Classic overpayment scams and new deceptive twists: Internet ScamBusters #139
The #1 Publication on Internet Fraud
By Audri and Jim Lanford
Copyright © Audri and Jim Lanford
All rights reserved.
Today we’ll talk about some new, very deceptive twists to the overpayment scam
(which has become one of the biggest scams). We want you to understand the principles
behind the overpayment scam so you don’t get taken… no matter what specifics
and details you encounter.
Before we get started, we wanted to tell you about the brand new free
BBQ newsletter, Barbeque Bob’s Taste-Tingling Tips, written by our
associate, "Barbeque Bob." You can read more about it at the end of
the newsletter, or check it out now.
Let’s get started…
New Overpayment Scams
We’ve written about the overpayment scam before, since it is one of the most popular
scams making the rounds. In fact, this made #4 on our list of the Top 10 hoaxes
Most versions of this scam involve someone sending you a check or money order
for more than the price of something you are selling, and you get to keep the
difference as a commission (or you need to send them back some amount for some
The most common version involves selling your car, truck or other vehicle. For
example, you list a car or other large ticket item for sale. A scammer, who may
or may not actually be from overseas, claims he wants to buy it — often for more
than you are asking.
The scammer sends you a money order for more than the amount of their purchase
(for some bogus reason), and you are supposed to send them back all or most of
the difference. (The "reason" is often related to international fees
to ship the car or item overseas.)
Although the money orders look real (and are usually accepted as legitimate by
banks), they are actually fake. So you lose the difference you’ve sent them in
cash (after you deposited their money order in your bank account and it supposedly
cleared), as well as the item you shipped them.
Often, these scammers want to use a specific (but in fact bogus) escrow company
(and they give you a long explanation of why it’s so important to use this escrow
company). This too is a scam.
In a previous issue of ScamBusters, we wrote: We know of NO legitimate international
car offers — regardless of whether you’re buying or selling a car. We still believe
this is true — the exceptions are so miniscule that they are not worth mentioning.
Before we talk about the new twists, let’s review the principles behind the overpayment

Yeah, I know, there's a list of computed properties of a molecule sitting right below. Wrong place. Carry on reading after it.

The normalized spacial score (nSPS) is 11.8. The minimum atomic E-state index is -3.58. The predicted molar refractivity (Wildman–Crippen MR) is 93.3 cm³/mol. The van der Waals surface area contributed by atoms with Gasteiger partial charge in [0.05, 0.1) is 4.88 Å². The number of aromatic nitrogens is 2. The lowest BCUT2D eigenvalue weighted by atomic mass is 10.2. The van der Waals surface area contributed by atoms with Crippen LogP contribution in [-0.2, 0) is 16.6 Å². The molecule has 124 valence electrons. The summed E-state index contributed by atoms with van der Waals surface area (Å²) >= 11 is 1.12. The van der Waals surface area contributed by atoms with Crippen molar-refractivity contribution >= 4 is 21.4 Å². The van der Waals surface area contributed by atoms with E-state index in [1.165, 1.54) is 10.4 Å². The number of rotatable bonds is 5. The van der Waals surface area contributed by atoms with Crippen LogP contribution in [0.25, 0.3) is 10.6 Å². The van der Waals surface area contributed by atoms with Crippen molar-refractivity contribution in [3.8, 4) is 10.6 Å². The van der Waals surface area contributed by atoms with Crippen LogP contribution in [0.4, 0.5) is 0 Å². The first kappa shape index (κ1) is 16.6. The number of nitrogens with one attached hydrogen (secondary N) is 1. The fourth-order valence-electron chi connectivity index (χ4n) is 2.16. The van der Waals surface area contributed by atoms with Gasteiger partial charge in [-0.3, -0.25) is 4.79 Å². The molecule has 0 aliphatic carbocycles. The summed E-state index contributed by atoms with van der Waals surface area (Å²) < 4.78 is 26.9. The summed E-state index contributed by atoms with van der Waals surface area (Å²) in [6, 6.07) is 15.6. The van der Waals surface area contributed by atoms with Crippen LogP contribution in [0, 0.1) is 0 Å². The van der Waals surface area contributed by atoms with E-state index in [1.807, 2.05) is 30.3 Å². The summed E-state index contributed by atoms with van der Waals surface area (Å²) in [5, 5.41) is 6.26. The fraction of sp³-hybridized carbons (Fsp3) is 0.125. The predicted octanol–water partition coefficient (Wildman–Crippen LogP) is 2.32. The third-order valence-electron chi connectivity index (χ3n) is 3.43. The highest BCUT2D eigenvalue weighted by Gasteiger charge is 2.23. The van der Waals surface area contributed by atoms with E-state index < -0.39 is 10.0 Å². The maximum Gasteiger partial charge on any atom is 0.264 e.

- It doesn’t matter *what* is being sold: scammers have used the overpayment scam
for cars, trucks, ATVs, horses, tractors, wedding dresses, etc.
- It doesn’t matter *why* you are supposed to send them back money: scammers give
hundreds of different excuses that seem plausible at first blush.
- It doesn’t matter why you are supposed to use a specific escrow company: always
use the escrow company you select, not the one selected by the other party.
OK, now let’s talk about the new variants. These new overpayment scams are a bit
different, and they are really making the rounds.
The biggest difference from classic overpayment scams is that you are offered
a job instead of selling something.
If you post your resume on one of the legitimate online employment sites such
as monster.com or careerbuilder.com, you may well receive this newer overpayment
Here’s how it works: You receive what is supposed to be a job offer to become
a "financial representative" of an international company.
You are told that this company has problems accepting money from US customers
and is looking for financial representatives to handle the payments.
You are usually offered 5% to 15% to handle the transactions.
You can see two very different example emails of how this financial
representative scam works here.
If you apply and give them your personal information, there are several ways you
can get scammed:
- You may experience identity theft.
- They may attempt to steal money directly from your bank account.
- You may receive bogus payments that you then deposit into your bank account,
and then send them 85% to 95% of the money, which, of course, you lose.
Action: Avoid all these overpayment scams. Never agree to handle financial transactions
for people you don’t know or who offer you a job. Never accept money orders and
turn around and send part of the money to anyone, no matter what the reason.
Time to close. Have a great week.